1. stmike1182's Avatar
    I have a galaxy s4 and I am on cricket. I always have 1 or 2 bars and my signal strength is -107 dbm and 1 asu is that good? And is the r e any way to make it better? I am confused on what this.numbers mean cuz sum people say higher numbers are better and then sum say no lower numbers are better and then sum say with lower numbers there is a negative effect... so I am confused what us actually better who's right?
    03-02-2015 04:25 PM
  2. Rukbat's Avatar
    -107 means 107 db below 1 miliwatt being received by your phone. db is a logarithmic ratio used to measure power. The normal signal ranges from roughly -60dbm to -112dbm. The higher the absolute number (120 is higher than 80), the lower the signal. ASU is the rate at which the phone is able to update its location from the tower signals. It's linear. It measures roughly the same thing dbm measures. (You can convert ASU to dbm by dBm= -113+(2*ASU).) The higher the number, the better the signal.

    The difference between -112 dbm (barely usable) and -107 dbm is 5db - or almost 4 times the signal (6db is 4 times), so you have some overhead there. If you dropped half the signal strength (to -110dbm), you'd still be able to use the phone. (At -112dbm, step on the far side of a wet tree and the signal drops a couple of db and you lose the call.)

    I'd say that your problem is that you chose the wrong carrier - AT&T's tower doesn't really cover where you are. The first thing to determine when choosing a cellphone setup is which carrier gives you the best coverage where you need coverage. So ask your friends on TMobile, Sprint and Verizon, what readings they get where you are. If one of them is around -70dbm, that's the one you should be using. If they're all between -105 and -110, you just don't live where there's good coverage. (People complain that they don't want the ugly towers, but they want good coverage. It just doesn't work that way. The poor, who can't object to the tower down the block, have fantastic coverage. The wealthy, who won't live within 10 miles of a tower, barely have any coverage at all. Physics bites back.)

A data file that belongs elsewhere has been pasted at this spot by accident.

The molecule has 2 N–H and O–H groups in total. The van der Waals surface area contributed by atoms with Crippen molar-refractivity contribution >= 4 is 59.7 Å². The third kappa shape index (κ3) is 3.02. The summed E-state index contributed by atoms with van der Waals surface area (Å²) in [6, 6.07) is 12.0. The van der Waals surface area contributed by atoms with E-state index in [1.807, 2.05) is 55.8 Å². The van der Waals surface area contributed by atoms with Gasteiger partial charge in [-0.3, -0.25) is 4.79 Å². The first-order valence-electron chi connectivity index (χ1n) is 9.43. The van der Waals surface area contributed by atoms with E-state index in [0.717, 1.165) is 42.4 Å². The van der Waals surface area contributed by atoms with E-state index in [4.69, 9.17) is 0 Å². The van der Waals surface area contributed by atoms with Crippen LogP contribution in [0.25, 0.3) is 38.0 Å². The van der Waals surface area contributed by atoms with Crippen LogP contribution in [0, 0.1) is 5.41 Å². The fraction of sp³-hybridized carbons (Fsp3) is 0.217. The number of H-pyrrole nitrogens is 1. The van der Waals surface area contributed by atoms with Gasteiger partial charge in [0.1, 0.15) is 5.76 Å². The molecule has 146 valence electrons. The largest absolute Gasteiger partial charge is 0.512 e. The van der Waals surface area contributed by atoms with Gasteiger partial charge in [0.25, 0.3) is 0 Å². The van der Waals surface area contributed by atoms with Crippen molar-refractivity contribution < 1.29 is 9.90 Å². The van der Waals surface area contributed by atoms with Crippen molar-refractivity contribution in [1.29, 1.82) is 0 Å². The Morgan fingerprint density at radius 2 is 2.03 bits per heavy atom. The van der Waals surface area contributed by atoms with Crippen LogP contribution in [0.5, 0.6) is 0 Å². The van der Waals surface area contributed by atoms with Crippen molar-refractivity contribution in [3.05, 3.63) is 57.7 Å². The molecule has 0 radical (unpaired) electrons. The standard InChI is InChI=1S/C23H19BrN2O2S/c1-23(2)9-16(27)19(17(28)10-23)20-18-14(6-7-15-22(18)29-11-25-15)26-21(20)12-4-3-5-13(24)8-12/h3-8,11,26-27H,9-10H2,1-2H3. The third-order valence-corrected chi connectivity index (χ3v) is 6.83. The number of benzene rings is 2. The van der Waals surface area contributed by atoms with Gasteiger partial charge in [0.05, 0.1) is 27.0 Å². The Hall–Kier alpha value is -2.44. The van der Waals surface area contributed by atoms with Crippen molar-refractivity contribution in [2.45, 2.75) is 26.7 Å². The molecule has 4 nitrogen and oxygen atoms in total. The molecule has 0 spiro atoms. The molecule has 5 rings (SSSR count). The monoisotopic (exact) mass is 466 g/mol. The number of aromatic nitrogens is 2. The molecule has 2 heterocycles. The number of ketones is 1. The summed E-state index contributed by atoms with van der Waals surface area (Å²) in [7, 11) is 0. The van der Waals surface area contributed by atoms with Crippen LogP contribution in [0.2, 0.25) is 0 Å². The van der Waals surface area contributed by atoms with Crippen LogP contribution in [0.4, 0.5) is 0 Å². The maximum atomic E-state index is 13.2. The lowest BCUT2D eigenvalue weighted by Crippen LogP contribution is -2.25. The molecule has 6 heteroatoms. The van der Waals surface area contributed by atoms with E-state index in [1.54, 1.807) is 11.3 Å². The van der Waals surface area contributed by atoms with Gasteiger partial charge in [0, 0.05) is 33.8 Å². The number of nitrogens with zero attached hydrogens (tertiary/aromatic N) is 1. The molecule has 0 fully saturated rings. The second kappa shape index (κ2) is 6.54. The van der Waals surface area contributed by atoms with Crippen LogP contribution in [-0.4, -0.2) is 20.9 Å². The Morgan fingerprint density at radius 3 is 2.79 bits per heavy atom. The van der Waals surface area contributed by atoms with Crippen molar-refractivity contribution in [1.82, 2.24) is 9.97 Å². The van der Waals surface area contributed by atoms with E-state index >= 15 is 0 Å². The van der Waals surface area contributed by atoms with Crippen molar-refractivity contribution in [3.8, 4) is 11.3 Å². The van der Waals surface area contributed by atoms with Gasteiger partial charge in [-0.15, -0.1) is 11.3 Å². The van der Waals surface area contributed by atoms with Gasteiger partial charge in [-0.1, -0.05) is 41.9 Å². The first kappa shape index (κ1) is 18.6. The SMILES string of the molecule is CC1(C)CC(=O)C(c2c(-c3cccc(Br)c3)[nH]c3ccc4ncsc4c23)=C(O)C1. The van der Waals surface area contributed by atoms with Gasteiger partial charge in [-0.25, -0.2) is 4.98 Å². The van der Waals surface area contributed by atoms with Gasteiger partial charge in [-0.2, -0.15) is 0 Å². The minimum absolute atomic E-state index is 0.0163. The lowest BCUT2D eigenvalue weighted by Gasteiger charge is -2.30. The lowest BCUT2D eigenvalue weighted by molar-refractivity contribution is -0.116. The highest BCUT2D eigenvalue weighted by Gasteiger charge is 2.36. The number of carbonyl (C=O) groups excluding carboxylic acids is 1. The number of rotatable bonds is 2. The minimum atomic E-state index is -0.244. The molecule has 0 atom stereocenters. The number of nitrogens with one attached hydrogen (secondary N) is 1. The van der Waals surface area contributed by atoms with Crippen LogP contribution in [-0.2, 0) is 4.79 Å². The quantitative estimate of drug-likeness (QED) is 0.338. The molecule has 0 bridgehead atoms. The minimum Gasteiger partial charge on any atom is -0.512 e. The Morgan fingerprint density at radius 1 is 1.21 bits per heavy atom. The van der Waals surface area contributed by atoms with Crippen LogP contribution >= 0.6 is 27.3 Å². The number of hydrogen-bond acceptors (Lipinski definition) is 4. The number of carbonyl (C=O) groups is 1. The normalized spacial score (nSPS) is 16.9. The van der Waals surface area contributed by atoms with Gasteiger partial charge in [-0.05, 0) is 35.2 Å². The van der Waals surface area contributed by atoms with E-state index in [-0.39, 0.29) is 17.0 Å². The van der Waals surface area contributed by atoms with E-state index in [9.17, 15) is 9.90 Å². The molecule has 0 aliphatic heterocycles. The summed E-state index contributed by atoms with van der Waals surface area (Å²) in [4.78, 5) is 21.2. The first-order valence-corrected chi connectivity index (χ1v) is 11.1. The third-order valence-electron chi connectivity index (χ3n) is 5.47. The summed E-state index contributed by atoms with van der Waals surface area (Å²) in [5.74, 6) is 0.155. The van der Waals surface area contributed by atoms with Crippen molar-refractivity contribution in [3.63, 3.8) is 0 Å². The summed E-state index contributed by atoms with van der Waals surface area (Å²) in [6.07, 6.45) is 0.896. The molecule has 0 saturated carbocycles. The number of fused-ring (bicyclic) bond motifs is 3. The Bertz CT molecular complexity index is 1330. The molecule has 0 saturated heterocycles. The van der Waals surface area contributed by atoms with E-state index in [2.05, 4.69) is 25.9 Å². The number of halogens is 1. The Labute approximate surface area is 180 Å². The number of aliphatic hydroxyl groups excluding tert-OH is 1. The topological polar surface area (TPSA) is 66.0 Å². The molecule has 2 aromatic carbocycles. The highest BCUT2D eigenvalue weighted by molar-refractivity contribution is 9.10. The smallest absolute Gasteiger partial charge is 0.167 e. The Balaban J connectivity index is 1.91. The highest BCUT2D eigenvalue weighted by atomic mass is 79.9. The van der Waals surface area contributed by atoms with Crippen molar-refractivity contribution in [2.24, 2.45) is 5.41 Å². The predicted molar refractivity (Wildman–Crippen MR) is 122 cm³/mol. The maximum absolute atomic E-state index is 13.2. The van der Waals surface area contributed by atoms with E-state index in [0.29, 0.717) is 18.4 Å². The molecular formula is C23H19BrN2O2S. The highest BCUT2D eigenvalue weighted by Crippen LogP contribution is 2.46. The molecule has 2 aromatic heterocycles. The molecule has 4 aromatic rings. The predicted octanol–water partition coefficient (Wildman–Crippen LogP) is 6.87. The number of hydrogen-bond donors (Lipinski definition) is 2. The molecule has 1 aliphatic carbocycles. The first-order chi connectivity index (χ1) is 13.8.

iurisilveira likes this.
    03-22-2015 01:00 AM
  3. djjeffbomb's Avatar
    well said
    05-05-2016 08:37 PM
  4. jmillado's Avatar
    you mean to say the higher in dBm? If that so, you maybe wrong
    06-03-2016 10:14 AM
  5. iurisilveira's Avatar
    you mean to say the higher in dBm? If that so, you maybe wrong
    I believe this statement explains it well:
    "The higher the absolute number (120 is higher than 80), the lower the signal."
    10-11-2018 09:36 AM

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